Activist Diego Caixeta shares insights on the rise of the far-right around the globe

As part of the #StrongerTogether initiative, activist Diego Caixeta spoke about how Ireland can learn from Brazil in terms of how the far-right support developed.

The photo shows Diego Caixeta. It is a close up headshot taken in front of a building with a Pride flag. He is wearing a mustard coloured shirt open over a white tshirt.
Image: Hazel Coonagh

As we celebrate Pride Month across this island, we must confront the harsh reality that our community faces a rising tide of disinformation, scapegoating and hate. It’s time again for us to channel our collective pain and anger into action for social justice. As part of the #StrongerTogether initiative in collaboration with the Rowan Trust and the Hope and Courage collective, GCN interviewed Diego Caixeta of the MPOWER programme, who spoke about how Ireland can learn from the rise of the far-right in Brazil if it takes action now.

As Ireland’s growing far-right movement continues to put the lives of refugees, minorities and the LGBTQ+ community at risk, it’s important to contextualise the violence from a global perspective.

One person who is all too familiar with the impact of the far-right movement both here and in his home country of Brazil is Diego Caixeta. Diego has been living in Ireland for the past 13 years, and during that time, he worked for the Gay Men’s Health Service, before joining the MPOWER Programme at HIV Ireland.

Over the past few years, Diego has been following Brazil’s political situation intently while witnessing a similar wave of far-right rhetoric rise in Ireland.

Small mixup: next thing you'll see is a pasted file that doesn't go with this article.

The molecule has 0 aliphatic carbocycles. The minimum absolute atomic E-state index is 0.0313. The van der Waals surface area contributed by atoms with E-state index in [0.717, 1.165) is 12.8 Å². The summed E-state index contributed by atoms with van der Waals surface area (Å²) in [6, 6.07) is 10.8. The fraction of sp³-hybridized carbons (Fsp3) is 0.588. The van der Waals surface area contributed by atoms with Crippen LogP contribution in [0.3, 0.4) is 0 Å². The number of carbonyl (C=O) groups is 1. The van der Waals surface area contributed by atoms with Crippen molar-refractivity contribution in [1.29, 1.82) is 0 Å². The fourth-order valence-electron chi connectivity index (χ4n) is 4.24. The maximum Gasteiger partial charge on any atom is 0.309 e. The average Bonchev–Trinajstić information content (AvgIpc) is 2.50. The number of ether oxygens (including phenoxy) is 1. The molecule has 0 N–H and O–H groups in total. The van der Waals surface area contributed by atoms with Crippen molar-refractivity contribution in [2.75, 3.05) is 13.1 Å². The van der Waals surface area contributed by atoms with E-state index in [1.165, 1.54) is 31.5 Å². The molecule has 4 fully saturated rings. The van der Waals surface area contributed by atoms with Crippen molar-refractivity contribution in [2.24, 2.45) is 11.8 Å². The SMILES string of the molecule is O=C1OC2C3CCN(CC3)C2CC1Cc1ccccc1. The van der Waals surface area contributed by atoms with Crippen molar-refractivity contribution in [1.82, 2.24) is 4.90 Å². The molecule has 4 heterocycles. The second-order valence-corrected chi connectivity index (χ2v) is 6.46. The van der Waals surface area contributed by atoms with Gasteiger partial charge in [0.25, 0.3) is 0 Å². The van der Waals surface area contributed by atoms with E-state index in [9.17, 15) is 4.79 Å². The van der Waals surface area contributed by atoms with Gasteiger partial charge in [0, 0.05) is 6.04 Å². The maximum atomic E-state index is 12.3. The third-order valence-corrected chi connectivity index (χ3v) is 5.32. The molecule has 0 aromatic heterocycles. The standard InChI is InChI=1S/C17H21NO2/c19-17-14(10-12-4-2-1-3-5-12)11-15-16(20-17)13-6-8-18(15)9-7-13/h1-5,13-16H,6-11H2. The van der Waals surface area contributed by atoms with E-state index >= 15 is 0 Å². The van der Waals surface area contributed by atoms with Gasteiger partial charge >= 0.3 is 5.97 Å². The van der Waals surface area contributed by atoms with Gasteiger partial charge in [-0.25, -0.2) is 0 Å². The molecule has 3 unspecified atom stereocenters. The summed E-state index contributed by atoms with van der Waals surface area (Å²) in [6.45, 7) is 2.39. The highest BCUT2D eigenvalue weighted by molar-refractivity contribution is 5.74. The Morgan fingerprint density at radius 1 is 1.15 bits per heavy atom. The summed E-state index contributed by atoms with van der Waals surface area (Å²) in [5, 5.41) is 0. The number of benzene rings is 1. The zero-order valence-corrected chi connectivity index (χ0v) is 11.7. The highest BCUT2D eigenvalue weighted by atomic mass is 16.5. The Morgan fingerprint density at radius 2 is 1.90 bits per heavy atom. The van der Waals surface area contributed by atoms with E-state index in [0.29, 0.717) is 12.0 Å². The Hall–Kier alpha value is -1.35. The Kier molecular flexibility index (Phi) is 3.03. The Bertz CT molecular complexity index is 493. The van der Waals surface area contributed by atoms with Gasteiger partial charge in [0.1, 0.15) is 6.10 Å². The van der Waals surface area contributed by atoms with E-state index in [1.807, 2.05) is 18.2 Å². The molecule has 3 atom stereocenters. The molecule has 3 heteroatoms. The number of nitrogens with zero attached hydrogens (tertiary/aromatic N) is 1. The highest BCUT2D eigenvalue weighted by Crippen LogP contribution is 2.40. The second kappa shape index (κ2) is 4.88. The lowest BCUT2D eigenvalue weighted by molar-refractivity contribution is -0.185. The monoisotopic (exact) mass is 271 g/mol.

“We had a far-right president, Jair Bolsonaro,” Diego explains. “He was in the same wave as Trump, and stayed in power for four years, causing destruction.”

Bolsonaro’s presidency was defined by his antienvironmental and pro-gun stance. During his time in office, he disseminated misinformation through the promotion of fake news. He rolled back protections for Brazil’s Indigenous peoples. Poverty and hunger increased, while social inequality reached its worst levels since 2012.

Bolsonaro’s anti-LGBTQ+ stance was clear even before he was elected, when he professed that he would be “incapable of loving a homosexual son,” and expressed concern over Brazil becoming a welcoming place for the LGBTQ+ community. Last year, Brazil was the country with the highest rate of murdered trans people for the 14th consecutive year.

Bolsonaro’s election, Diego feels, came as a result of a campaign of manipulation and exploitation, one that encouraged the public to blame minorities for wider problems. It’s a similar mechanism that mobilises the far right around the world.

“It’s always the same,” Diego says. “They take the opportunity of a crisis, and they use a very simple narrative to get people engaged with them. They are democratically elected, but when they are in power they start destabilising democracy, to try to be in power and cause all the destruction that they do.”